Ferrari to revise floor to meet new FIA requirements

Charles Leclerc

Ferrari’s Mattia Binotto has admitted that his team has work to do in order to satisfy a Technical Directive set to be introduced at next month’s Formula 1 Belgian Grand Prix.

It was confirmed following a meeting of the Technical Advisory Committee since the Austrian Grand Prix that new limits surrounding porpoising would come into effect at Spa-Francorchamps.

The move comes as a reaction from the sport’s governing body on the grounds of safety.

From the Belgian GP, a metric will be put in place to monitor the vertical oscillations of the cars, with those which exceed that value set to be excluded.

There are also revisions on how wear on the plank under the car will be measured as the FIA looks to prevent drivers experiencing 10G impacts as the car bounces, as Lewis Hamilton did in Azerbaijan.

It’s believed at least two teams had been exploiting loopholes within the regulations, and specifically the wording of how the plank is permitted to wear, to lower their car’s right height.

Ferrari, it seems, has ousted itself as one of those squads.

“On the floor, there will be some changes which will be required because now a new clarification has been issued, a new test which is required, or new requirements, new specification,” Binotto admitted.

“It will take some time to do it, so at least I think it’s good to relax it to Belgium.”

The Italian noted that porpoising had not proved to be an issue at Silverstone or Austria, nor is it expected to be in Paul Ricard this weekend or the Hungarian GP in a week’s time.

Ferrari has been outspoken in its opposition to any changes relating to porpoising, with the team firmly of the opinion that it is its responsibility to field a ‘safe’ car.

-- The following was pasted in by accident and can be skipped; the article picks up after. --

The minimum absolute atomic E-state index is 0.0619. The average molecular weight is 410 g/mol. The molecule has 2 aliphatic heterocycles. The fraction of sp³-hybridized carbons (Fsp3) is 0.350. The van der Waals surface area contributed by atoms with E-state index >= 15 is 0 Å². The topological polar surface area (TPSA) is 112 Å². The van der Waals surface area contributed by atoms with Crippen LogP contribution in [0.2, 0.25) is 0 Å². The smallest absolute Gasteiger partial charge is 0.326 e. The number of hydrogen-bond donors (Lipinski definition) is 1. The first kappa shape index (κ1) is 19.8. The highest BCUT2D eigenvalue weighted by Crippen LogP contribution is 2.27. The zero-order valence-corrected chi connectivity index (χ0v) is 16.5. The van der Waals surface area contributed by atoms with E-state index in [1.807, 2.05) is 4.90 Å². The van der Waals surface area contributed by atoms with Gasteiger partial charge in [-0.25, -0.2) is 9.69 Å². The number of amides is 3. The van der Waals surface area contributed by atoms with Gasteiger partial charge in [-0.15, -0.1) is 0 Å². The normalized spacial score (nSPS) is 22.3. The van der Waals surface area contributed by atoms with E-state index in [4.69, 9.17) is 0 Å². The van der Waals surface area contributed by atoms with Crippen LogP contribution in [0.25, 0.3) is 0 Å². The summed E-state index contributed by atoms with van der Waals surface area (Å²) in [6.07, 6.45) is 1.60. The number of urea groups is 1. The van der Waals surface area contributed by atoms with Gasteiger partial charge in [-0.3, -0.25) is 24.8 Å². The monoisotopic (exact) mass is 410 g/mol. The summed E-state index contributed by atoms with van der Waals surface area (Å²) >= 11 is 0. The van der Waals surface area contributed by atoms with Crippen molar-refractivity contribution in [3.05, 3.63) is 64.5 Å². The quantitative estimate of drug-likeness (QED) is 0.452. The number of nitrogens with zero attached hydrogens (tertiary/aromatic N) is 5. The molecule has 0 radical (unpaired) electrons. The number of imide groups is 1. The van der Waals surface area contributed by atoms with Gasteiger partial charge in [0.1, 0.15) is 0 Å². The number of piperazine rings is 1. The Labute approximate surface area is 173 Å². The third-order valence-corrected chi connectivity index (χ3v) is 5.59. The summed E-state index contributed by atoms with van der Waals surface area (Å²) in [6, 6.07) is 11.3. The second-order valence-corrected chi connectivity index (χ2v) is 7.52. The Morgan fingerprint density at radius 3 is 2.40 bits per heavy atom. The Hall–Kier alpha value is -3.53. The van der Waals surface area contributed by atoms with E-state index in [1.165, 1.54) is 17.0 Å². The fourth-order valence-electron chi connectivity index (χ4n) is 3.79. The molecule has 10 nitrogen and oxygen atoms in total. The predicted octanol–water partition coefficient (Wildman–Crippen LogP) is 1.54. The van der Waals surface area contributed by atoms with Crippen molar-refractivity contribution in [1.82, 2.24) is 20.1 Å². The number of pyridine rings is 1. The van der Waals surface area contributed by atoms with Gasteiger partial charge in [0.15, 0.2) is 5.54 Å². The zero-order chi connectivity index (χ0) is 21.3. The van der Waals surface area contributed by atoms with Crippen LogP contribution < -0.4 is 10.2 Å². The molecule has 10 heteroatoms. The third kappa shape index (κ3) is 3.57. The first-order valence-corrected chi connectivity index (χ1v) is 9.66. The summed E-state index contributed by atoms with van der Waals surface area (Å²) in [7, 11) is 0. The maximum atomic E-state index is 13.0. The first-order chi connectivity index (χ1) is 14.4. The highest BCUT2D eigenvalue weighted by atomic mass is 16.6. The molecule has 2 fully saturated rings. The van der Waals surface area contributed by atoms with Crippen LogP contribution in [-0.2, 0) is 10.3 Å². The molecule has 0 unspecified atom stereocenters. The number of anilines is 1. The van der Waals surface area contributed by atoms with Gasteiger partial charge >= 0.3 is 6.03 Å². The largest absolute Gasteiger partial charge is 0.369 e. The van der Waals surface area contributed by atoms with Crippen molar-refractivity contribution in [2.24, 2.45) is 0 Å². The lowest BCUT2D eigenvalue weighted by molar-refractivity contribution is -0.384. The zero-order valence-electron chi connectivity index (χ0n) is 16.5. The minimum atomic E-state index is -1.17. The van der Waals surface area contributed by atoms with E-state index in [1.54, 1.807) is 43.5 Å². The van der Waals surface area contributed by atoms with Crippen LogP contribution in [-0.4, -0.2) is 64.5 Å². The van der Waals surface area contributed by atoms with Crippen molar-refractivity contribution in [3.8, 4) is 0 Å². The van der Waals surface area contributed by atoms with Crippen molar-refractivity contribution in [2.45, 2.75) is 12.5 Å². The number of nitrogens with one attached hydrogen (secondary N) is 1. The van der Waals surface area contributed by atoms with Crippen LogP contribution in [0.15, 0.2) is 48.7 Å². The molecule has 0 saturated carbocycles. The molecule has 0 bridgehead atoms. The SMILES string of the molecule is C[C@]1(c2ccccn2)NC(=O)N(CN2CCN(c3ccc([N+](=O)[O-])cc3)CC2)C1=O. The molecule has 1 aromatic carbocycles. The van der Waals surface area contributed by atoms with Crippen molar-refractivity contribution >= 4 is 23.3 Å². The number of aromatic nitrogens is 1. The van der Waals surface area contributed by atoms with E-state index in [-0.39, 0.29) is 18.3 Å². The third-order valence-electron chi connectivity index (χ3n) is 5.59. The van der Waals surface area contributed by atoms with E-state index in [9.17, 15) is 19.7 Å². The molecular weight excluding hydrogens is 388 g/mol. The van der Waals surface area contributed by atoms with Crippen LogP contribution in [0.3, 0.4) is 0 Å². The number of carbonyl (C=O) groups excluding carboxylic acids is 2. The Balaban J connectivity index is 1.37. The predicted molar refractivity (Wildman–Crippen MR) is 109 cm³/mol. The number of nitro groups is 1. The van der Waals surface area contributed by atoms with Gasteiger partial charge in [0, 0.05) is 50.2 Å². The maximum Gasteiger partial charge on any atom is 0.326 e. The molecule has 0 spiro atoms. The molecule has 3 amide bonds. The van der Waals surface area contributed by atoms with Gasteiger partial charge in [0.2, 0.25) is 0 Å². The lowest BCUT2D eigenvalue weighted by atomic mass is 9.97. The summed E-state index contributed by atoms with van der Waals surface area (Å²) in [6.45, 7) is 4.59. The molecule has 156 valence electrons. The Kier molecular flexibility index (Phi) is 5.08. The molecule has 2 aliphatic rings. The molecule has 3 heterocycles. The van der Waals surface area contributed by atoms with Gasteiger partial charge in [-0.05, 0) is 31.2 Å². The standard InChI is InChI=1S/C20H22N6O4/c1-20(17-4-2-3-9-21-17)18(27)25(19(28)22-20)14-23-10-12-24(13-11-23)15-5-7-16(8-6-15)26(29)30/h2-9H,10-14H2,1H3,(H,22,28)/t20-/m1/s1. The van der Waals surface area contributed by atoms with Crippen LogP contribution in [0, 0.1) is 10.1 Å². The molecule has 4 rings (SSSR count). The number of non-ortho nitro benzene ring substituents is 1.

Charles Leclerc has argued the bouncing in the F1-75 has little to no impact on him; team-mate Carlos Sainz has raised concerns over his ongoing health.

“I don’t need expert advice to know that 10 years like this it’s going to be tough, and you’re going to need to work a lot in mobility, flexibility,” the Spaniard said back in May.

Others, including both Mercedes drivers, have raised similar concerns with the FIA now supporting those complaints via the Technical Directive.

Moving forward, further changes are set to be introduced for 2023 with the under the floor diffuser throat set to be lifted, raised floor edges, and stricter floor stiffness tests.

Ferrari currently sits second in the constructors’ championship behind Red Bull, with Leclerc and Sainz having won the two most recent races.

Formula 1 returns this weekend with the French Grand Prix, opening practice for which begins at 22:00 AEST on Friday.

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